The most urgent threat to national security has been swept under the rug, according to speakers at the Greater Baltimore Committee’s annual Economic Outlook Conference on Thursday.
Businesses have become increasingly vulnerable to cyber crimes, they said, as more valuable and sensitive information is stored in online databases or shared networks.
Because U.S. companies are insufficiently protected, they risk losing their status as innovation leaders and are jeopardizing the economic stability of the entire country, said Rep. Mike Rogers, a Michigan Republican who chairs the House Intelligence Committee.
As about 200 business professionals dug into plates of scrambled eggs, Rep. C.A. Dutch Ruppersberger, of Maryland’s 2nd District, told them their companies could be at risk.
“I guarantee some companies here today are being attacked and don’t know it’s happening,” said Ruppersberger, a Democrat and member of the Intelligence Committee.
As the first speaker, Ruppersberger set the tone for the event with vivid descriptions of the damage cyber criminals have inflicted upon U.S. businesses, such as stealing formulas from pharmaceutical companies.
About $300 billion in trade secrets are stolen every year as a result of cyber crime, according to the U.S. Cyber Command, which is headquartered at Fort George G. Meade in Anne Arundel County.
“It’s that serious,” Rogers said. “We are just one day, one event away … from a catastrophic attack in this country. And every day, someone is stealing something of value from you, our business community.”
Under current law, government intelligence agencies cannot share classified information about cyber attacks with private providers, such as Verizon Communications Inc. and AT&T. In April, the Intelligence Committee introduced the Cyber Intelligence Sharing and Protection Act, which would eliminate that restriction.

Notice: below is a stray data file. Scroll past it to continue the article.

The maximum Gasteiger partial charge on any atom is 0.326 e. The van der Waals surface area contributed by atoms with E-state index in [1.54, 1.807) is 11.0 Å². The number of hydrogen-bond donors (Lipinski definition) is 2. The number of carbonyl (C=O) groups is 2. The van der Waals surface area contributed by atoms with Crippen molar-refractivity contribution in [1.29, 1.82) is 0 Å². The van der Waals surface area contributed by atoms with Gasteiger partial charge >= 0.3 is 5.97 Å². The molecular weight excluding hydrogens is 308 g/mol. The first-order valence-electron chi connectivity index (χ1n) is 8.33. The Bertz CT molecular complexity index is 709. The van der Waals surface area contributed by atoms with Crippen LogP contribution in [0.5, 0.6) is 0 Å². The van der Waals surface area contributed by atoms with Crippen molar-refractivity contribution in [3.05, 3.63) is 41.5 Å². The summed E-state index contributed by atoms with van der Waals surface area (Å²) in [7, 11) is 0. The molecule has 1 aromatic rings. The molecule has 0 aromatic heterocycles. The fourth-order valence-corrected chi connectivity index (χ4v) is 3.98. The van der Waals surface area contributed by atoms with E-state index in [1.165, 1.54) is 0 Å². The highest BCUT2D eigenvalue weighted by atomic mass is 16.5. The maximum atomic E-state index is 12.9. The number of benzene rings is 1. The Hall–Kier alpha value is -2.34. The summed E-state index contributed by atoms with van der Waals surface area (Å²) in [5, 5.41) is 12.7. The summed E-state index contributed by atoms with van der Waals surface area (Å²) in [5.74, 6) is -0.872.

Controversy about consumer privacy had surrounded the bill because it was considered alongside the Stop Online Piracy Act, which was highly unpopular among civil liberties groups, but it passed the House in April. The Senate is set to debate its own version of the bill, and Ruppersberger said he’s hopeful both houses will be able to find common ground.
The legislation would allow intelligence agencies to share their discoveries of malicious codes with providers.
“They would then take that source code and apply it to their filters,” he said. “As a user, you wouldn’t have a clue one way or another.”
Attendees said they appreciated the Greater Baltimore Committee’s decision to make cybersecurity the theme for this year’s event, as the topic is often ignored because of its complexity.
Barry Budish, vice president of strategic development at Linthicum-based Exceptional Software Strategies Inc., said because cybersecurity is one of his areas of expertise, he understands the importance of making sure other businesses take it seriously.
“I think there is a cyber war, there is a threat out there,” he said. “And companies and individuals need to be aware of it and do what they can.”
Even though Budish is familiar with cyber crime because of his field, he said he was surprised to learn about the threat’s magnitude and to see the general “lack of awareness” among the public.
George M. Schu, senior vice president of Booz Allen Hamilton, underscored the economic impact of a single data breach — the average cost for one company is $5 million, he said, adding that it’s still unknown how many such incidents actually happen.
A large coordinated cyber attack, he said, would be far more debilitating. He said companies should take a more comprehensive approach to increasing their preparedness.
“To do cybersecurity right, you have to address people, processes and technology,” he said. “We’re looking at a totally new way of getting the cybersecurity posture of an enterprise up and functioning. The threat is pernicious and evolving. It’s getting worse every time we see it.”
Despite the sobering statistics revealed throughout the conference, the mood stayed generally light-hearted. Speakers poked fun at their own political careers and joked with sleepy audience members, but they made their message loud and clear.
“We figure, if we can’t sleep at night,” Rogers said, “neither should you.”